I’m glad I heard the sad news of Daniel Johnston’s passing from my friend Killy Dwyer. As she said just now, this is already a sad day every year. One wouldn’t have thought it possible for it to get any sadder. (Though I just now learned he passed away yesterday, but anyway, it’s a sad time of year).
I already can’t listen to Johnston’s music without crying, as it is! I’d known of him vaguely since the ’90s but the 2005 documentary The Devil and Daniel Johnson struck me like a thunderbolt. I’ve been meaning to write about him here for years and I keep kicking the can down the road because I feel such a personal connection to his life and his music, and I intend to do some serious writing on the themes his life events suggest. Johnston was bursting at the seams with creativity when he was a kid. He drew, he wrote poems in composition books, he made music, he made movies. For a time after high school he was stuck in his hometown, living in his parents’ house, all of his promise stifled. He spent a lot of time on his own, spinning his wheels, still making his art, working at fast food places, obsessed with a certain girl. His simple, conservative parents didn’t understand him. He managed to briefly attend college, but he began to spiral into madness, possibly sped along by the use of drugs. Ironically, at the same time, his music, which he recorded on cassette tapes, began to attract attention, and he began to develop a local following in Austin, a big music town. Kurt Cobain was a fan and gave his career a boost nationally when he was spotted wearing a tee shirt advertising his home-made album, Hi, How Are You. Johnston has been called an outsider artist, his work is very much like folk art, but that’s not to slight what he does, for I think he had a brilliant way with a pop hook, and was a highly original lyricist. The fact that his instrumentation includes chord organ really sells this primitive quality. My grandmother used to accompany her hymn-singing with a chord organ — it’s like that quality, mixed with a punk, pop, painfully honest sensibility. Indeed I think he was probably a huge influence on the Anti-Folk we wrote here and here .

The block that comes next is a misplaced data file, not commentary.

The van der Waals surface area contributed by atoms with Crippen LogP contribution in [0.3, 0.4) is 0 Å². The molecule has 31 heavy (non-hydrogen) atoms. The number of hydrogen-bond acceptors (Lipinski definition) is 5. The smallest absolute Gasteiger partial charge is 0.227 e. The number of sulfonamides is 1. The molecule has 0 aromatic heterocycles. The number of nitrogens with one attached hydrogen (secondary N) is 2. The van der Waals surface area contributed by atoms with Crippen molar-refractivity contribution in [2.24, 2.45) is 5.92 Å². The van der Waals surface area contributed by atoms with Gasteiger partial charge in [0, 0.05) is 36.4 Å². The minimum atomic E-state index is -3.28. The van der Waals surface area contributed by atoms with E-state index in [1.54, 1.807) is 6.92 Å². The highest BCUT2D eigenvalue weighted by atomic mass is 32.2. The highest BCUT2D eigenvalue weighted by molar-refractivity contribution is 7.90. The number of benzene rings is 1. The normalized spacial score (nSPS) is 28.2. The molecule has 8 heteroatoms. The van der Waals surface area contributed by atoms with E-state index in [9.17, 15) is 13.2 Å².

At a certain point Johnston crashed a plane his dad was flying (both men lived) and he was placed in mental institutions. He gained enormous amounts of weight, and continued to turn out brilliant, original art. He became the brilliant crazy, bathrobe-wearing recluse, an image not unlike those of acid casualties like Brian Wilson and Syd Barrett. I was not shocked to hear he died so young (58), nor by the cause (heart attack). I don’t get the impression Daniel Johnston was a health nut! At any rate, I’ll write much more about his art and music at some point. Today, I’m just sad.